An article for the Hudson Review by Bruce Bawer is one of the better written essays on understanding the divide between Americans and Non-Americans about how the U.S. is perceived. For Keiser to arrive at such an admiring judgement of the Fins requires a low estimation of American virtues. He describes his own country as "a society driven by money, blessed by huge private philanthropy, cursed by endemic corruption and saddled with deep mistrust of government and other public institutions. Finns have none of those attributes." Bawer contradicts much of what Keiser idealizes in the Finnish, or for that matter the Norwegians, with whom he has lived among for quite a few years. He points out that in spite of America's deficiencies, it wields a cultural magnetism which many young Europeans find irresistible, regardless of the efficient structure of their welfare systems:

This experience was only part of a larger process of edification. Living in Europe, I gradually came to appreciate American virtues I’d always taken for granted, or even disdained—among them a lack of self-seriousness, a grasp of irony and self-deprecating humor, a friendly informality with strangers, an unashamed curiosity, an openness to new experience, an innate optimism, a willingness to think for oneself and speak one’s mind and question the accepted way of doing things. (One reason why Euro- peans view Americans as ignorant is that when we don’t know something, we’re more likely to admit it freely and ask questions.) While Americans, I saw, cherished liberty, Europeans tended to take it for granted or dismiss it as a naïve or cynical, and somehow vaguely embarrassing, American fiction. I found myself toting up words that begin with i: individuality, imagination, initiative, inventiveness, independence of mind. Americans, it seemed to me, were more likely to think for themselves and trust their own judgments, and less easily cowed by authorities or bossed around by “experts”; they believed in their own ability to make things better. No wonder so many smart, ambitious young Europeans look for inspiration to the United States, which has a dynamism their own countries lack, and which communicates the idea that life can be an adventure and that there’s important, exciting work to be done. Reagan-style “morning in America” clichés may make some of us wince, but they reflect something genuine and valuable in the American air. Europeans may or may not have more of a “sense of history” than Americans do (in fact, in a recent study comparing students’ historical knowledge, the results were pretty much a draw), but America has something else that matters—a belief in the future.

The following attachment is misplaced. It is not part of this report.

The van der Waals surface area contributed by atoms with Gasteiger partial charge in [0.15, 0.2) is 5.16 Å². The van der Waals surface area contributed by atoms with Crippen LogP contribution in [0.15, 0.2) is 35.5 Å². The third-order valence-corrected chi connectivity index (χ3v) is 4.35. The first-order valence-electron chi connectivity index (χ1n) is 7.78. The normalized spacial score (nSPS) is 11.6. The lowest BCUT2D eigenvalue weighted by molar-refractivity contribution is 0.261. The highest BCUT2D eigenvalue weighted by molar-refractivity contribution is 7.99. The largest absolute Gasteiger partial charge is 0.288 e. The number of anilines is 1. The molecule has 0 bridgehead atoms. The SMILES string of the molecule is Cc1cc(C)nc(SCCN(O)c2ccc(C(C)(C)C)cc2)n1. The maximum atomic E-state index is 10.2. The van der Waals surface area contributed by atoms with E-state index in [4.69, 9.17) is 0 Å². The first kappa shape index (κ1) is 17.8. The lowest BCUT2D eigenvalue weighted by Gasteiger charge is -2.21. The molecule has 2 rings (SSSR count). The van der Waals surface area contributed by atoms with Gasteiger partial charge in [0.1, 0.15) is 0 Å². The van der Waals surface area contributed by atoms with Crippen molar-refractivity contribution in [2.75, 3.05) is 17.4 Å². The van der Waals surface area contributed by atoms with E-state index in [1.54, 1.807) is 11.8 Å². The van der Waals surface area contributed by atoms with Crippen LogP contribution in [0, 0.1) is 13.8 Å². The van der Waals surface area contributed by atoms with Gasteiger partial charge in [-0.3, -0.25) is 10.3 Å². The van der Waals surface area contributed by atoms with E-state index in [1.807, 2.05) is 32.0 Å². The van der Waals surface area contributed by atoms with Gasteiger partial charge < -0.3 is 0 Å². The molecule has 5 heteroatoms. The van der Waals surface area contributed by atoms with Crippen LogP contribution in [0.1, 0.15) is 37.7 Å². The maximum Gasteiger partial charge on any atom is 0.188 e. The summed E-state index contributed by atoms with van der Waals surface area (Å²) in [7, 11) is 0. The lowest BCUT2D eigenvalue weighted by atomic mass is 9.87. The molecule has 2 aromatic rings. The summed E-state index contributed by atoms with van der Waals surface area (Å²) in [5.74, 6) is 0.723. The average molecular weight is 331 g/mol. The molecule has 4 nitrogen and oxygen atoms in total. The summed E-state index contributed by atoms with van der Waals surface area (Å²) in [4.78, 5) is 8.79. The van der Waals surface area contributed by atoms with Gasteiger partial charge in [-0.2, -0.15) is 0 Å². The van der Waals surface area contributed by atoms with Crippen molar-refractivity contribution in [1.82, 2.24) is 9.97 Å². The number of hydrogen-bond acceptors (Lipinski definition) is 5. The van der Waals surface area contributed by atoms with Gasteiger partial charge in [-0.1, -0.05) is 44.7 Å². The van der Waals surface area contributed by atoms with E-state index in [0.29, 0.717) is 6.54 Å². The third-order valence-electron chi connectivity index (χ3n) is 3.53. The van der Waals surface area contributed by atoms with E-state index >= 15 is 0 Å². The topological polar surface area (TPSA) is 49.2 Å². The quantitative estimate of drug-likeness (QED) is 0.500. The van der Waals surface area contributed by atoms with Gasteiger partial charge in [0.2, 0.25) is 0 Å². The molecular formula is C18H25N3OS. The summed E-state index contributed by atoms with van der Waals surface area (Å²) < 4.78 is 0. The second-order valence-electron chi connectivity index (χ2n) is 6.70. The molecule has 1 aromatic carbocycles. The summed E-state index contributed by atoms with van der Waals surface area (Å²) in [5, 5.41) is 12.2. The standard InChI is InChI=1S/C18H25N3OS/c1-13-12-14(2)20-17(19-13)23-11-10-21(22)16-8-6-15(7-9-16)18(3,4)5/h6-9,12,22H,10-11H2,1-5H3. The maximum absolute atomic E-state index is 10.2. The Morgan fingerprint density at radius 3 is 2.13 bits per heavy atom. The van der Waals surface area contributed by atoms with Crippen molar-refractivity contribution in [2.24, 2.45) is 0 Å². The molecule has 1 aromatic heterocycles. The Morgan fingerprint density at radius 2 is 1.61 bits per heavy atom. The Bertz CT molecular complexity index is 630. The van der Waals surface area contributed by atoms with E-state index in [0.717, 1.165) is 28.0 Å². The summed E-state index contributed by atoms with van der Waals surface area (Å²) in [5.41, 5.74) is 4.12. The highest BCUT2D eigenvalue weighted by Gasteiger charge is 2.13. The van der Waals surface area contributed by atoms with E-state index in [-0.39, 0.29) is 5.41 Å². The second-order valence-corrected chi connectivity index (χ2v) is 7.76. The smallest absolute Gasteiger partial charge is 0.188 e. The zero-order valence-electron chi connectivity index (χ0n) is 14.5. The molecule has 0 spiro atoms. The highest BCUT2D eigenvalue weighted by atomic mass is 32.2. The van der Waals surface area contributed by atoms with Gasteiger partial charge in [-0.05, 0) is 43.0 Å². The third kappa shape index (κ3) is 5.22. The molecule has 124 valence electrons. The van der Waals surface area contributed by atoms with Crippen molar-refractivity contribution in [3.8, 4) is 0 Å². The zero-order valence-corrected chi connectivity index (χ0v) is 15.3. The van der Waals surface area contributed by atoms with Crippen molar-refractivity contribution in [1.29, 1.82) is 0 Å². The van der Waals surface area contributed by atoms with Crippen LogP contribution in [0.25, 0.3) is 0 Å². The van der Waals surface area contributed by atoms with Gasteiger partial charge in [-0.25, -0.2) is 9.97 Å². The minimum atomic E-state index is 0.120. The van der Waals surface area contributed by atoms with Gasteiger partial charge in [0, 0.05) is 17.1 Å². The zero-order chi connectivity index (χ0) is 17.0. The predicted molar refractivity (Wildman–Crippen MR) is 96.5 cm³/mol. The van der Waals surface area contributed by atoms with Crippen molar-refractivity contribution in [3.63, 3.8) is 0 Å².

Read it all.